Bitcoin miners launched a shocking competition in 2019, bringing the network's computing power and difficulty to a record high. However, it turns out that the mining pool has suffered severe losses for a considerable period of time.
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Falling prices have not stopped Bitcoin miners
Due to unfavorable market prices, most large mining companies are mining at a loss this year. However, this did not lead to the surrender of miners as previously expected. Instead, miners have redoubled their efforts to continue to enjoy the final 12.5 BTC block rewards before halving next year.
Looking back on 2019, there are two periods in which miners continue to compete for block rewards despite the price falling below the break-even point of mining.
Bitcoin miner was injured.
In the past 5 years, the past 12 months have been the lowest profit period for Bitcoin miners.
Blood flowed into the river.
… stay tuned
— Charles Edwards (@caprioleio) December 12, 2019 The last few months of the year are also one of the periods when mining occurs below the break-even point. However, past miners have also achieved high potential returns, and some miners may decide to keep such coins. Due to the lack of history, newly produced bitcoins also have their own value. However, halving the reward may also cause miners to limit their activities because they cannot even accumulate BTC.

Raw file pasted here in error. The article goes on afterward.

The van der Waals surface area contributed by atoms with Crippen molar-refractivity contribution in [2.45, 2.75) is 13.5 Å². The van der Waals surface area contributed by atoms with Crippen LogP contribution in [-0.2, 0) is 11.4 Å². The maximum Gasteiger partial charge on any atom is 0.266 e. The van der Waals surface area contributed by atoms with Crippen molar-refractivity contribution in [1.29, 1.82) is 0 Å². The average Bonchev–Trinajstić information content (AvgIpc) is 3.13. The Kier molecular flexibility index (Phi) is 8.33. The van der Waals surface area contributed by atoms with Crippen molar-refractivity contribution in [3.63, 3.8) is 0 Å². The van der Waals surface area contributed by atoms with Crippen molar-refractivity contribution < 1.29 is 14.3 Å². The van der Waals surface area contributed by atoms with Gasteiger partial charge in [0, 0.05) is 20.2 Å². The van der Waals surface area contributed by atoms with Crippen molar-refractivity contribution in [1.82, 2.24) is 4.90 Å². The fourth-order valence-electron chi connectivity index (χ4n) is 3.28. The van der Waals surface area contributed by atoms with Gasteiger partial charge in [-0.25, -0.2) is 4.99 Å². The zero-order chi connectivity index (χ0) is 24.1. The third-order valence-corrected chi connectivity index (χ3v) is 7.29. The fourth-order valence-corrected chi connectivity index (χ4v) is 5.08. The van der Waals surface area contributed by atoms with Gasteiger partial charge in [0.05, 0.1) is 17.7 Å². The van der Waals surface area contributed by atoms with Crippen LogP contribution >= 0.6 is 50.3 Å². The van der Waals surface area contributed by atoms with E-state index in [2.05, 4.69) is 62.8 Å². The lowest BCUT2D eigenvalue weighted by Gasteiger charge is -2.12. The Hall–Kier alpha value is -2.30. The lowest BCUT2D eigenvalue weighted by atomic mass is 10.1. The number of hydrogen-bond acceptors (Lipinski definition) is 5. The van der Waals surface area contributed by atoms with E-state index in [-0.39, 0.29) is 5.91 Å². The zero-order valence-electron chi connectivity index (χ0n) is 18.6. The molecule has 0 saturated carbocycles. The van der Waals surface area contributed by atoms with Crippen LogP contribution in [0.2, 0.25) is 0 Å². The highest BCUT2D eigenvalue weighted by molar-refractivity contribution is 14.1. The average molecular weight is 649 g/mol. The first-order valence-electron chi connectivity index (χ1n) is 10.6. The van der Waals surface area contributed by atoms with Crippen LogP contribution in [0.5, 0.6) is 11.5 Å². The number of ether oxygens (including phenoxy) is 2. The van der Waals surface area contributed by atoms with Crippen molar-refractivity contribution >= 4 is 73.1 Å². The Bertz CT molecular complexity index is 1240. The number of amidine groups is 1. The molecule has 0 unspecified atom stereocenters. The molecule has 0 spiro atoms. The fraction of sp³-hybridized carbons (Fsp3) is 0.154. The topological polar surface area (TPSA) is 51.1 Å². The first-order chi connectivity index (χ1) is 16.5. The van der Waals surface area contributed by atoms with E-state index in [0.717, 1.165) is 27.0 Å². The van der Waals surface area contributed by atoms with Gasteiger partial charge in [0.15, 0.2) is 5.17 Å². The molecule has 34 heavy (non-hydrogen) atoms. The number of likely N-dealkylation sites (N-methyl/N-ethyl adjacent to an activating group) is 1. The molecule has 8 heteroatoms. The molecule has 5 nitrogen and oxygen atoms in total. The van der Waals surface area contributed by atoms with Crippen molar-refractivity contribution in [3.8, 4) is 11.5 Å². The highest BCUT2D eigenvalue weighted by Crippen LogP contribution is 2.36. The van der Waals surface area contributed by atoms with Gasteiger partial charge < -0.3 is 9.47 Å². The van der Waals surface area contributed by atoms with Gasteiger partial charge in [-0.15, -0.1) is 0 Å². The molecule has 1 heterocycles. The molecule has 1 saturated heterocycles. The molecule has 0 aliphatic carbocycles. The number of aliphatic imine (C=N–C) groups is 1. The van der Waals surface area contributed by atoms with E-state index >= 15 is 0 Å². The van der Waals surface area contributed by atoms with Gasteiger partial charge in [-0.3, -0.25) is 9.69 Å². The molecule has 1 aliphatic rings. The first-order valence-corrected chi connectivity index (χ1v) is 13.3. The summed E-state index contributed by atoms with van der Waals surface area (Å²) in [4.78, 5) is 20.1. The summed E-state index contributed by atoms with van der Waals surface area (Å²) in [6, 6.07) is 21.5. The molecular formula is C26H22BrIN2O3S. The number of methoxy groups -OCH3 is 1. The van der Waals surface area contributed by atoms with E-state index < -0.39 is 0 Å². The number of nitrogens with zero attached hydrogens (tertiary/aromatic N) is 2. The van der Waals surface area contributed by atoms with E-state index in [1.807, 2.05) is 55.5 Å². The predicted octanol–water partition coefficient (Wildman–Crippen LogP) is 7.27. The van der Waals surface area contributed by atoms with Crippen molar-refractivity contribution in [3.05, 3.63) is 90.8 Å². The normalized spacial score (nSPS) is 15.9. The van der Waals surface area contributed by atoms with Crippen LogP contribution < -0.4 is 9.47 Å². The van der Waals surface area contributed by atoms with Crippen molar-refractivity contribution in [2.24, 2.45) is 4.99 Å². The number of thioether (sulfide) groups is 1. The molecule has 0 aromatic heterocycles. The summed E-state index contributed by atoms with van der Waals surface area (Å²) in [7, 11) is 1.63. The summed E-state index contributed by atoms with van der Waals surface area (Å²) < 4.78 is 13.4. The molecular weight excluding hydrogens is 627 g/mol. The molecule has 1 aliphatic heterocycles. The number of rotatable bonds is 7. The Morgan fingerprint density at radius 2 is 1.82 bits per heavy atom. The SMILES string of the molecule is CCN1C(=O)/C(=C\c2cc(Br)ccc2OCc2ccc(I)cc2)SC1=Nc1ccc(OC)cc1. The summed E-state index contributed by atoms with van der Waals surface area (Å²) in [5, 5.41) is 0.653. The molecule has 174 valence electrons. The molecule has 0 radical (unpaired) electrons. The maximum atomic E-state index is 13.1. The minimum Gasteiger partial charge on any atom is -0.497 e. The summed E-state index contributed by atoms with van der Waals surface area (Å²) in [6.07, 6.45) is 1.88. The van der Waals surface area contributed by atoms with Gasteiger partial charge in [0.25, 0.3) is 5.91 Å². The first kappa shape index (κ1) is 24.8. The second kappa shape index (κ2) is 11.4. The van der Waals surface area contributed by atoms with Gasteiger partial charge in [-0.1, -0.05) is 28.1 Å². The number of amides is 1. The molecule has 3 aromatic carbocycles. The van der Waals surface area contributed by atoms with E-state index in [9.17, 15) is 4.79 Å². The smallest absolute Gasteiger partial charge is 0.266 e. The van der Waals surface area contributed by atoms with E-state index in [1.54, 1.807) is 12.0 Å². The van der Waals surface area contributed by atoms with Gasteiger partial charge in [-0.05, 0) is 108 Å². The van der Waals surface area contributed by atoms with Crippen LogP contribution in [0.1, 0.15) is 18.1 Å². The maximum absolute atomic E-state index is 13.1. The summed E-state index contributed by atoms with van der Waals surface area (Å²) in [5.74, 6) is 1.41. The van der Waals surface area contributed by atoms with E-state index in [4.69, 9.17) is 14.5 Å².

In 2019, miners will also have access to the futures market, which may offset some of the losses on the spot or over-the-counter market. Now, with the introduction of futures options, some Bitcoin miners may try to hedge this risk.
Break-even prices are difficult to estimate
The hashrate of the Bitcoin network has been fluctuating, and recently dropped from 101 quintillion hashes per second to 88 quintillion hashes per second a day ago. The biggest contributor remains China's largest mining pool.
At this point, some older mines investing in S9 ASIC series miners may still be viable and actually have a more favorable ratio between the cost of fees and the market price of Bitcoin.
There is no consensus on the break-even price of mining, but current loss estimates assume a break-even price between $ 7,000 and $ 8,000. However, with lower electricity prices, miners have the ability to produce BTC at a lower cost price. The cost of electricity per US $ 0.05 per kWh is much lower. A rough estimate is that the break-even point for Bitcoin mining in China's hydropower plants is $ 3,500.
Historical prices indicate that, regardless of the length of time, the price of Bitcoin is also close to its mining breakeven point:
for reference only. $ 6,000 is the current full-load breakeven cost of Bitcoin mining (if the miner's electricity bill is $ 0.06 / kWh). In 2014/2015, BTC's full-load break-even point cost was $ 190-200, and BTC's lowest point was $ 180 or 1x the cost of mining. ——— Thomas Lee (@fundstrat) September 14, 2018